May 1987

Joop Sanders at Alfred Kren

When the Eight Street Artists’ Club began in 1949, Joop Sanders was the youngest charter member. He was in Europe by the mid-1950s, returning to New York in 1959. By then his work had become almost one color, a wall of light, a mysteriously glowing color field. In 1960 he had a one-man show at the Stedelijk Museum in Amsterdam (his birthplace); his work was judged by critics and connoisseurs to be a paradigm of the new American art.
The present exhibition was in two parts that occupied two rooms. The first room contained work from the early 1960s, the second, painting from the 1980s. A handsome 1982 tondo, Dream of the Red Chamber, was the only fairly large work in the entire show. The works from the ‘60s consisted of paintings rather smaller than those I remember vividly from the period. In those shown, snakelike “lines” make paths through fields that are usually of one color but with almost invisible nuances of other colors present. The “line” is really the same as its path—a narrow vestibule separating two or more forces which would have otherwise been on a collision course. Sometimes Sanders painted over these linear passages with a few wispy touches of the brush. In one work, Red Abstraction #2, 1963, the surface seems to consist entirely of rainlike drops of red paint, most of them painted over yet still perceptible. These paintings are like spirit photographs in which the spirit reaches out and touches the viewer. Barnett Newman once said to Sanders on seeing paintings like these, “Of all the painters working in the context of color field, you seem to me to be the only one who, like, me, concerns himself with the humanist spirit in painting.”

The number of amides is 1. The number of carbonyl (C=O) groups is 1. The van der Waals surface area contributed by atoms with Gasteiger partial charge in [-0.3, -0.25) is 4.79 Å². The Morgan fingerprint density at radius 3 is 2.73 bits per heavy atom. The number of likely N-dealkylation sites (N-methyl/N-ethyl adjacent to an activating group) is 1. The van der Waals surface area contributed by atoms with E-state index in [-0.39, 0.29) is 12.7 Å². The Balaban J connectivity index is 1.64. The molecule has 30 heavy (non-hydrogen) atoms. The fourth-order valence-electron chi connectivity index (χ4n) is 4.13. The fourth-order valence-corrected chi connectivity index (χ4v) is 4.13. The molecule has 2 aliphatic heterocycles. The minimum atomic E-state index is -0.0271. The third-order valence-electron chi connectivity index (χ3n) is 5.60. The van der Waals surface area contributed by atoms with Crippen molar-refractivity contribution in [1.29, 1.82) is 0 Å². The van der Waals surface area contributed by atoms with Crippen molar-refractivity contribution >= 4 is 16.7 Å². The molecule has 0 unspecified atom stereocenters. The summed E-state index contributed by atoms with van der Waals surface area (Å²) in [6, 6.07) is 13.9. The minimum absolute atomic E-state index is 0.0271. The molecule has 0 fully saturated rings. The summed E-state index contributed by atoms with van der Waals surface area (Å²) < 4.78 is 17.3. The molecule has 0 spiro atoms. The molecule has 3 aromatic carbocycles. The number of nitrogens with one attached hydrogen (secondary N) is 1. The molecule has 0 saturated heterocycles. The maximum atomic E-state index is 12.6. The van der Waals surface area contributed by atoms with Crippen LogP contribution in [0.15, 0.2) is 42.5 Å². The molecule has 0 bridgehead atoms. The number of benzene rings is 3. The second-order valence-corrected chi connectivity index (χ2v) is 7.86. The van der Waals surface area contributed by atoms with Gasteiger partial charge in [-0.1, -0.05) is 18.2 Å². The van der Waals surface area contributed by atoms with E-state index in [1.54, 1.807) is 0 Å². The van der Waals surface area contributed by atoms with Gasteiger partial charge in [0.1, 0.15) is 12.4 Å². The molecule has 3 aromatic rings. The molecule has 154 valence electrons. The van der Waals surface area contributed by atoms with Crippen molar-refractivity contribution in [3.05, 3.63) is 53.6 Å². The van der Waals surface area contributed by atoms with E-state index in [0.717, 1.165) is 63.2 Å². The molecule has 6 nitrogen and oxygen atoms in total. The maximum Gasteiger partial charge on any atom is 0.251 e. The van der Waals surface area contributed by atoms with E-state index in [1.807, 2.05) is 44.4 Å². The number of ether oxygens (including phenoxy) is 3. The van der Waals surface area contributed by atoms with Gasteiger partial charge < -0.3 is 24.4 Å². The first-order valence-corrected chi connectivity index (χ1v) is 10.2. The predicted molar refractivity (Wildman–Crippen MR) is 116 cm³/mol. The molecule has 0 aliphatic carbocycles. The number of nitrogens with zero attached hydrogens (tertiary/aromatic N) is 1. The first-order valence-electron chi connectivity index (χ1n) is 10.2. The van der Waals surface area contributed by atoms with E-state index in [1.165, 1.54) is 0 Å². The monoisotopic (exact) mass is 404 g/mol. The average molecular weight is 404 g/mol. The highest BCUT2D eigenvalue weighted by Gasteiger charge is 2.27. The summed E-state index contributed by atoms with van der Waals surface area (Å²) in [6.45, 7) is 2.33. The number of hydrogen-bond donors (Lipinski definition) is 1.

The stylistic variety is greater in the recent work. The lines remain, but their role has changed. Having grown thicker, they no longer separate; hey are now like the bones of the painting. What is more, there is color behind them that produces a different king of overlapping space. In Pogrom, 1984, the colors range from red-yellow to dark blue, by way of a streaky white; the rhythms are erratic; and the linear elements have been cut in places. Despite the work’s portentous title, the overall color expresses a certain jubilation, like a painting from the Blue Rider group. A sister work to Pogrom is Agonized Spiral, 1983, whose solid-looking lines thrash about like the legs of an octopus in captivity.
There was also a somewhat different series, paintings in black, gray and white, in which Sanders emphasized the tactile qualities possible in oil paint, which no other medium can satisfactorily imitate. Although these are abstract, they evoke a certain naturalism of mood, the ultimate dim Thule of rain, snow, sleet, slush and ice. Of these, perhaps my favorite was High Priestess, 1986. But no matter how Sanders paints his spirit comes through like a breath on a windowpane or a mirror.

-Lawrence Campbell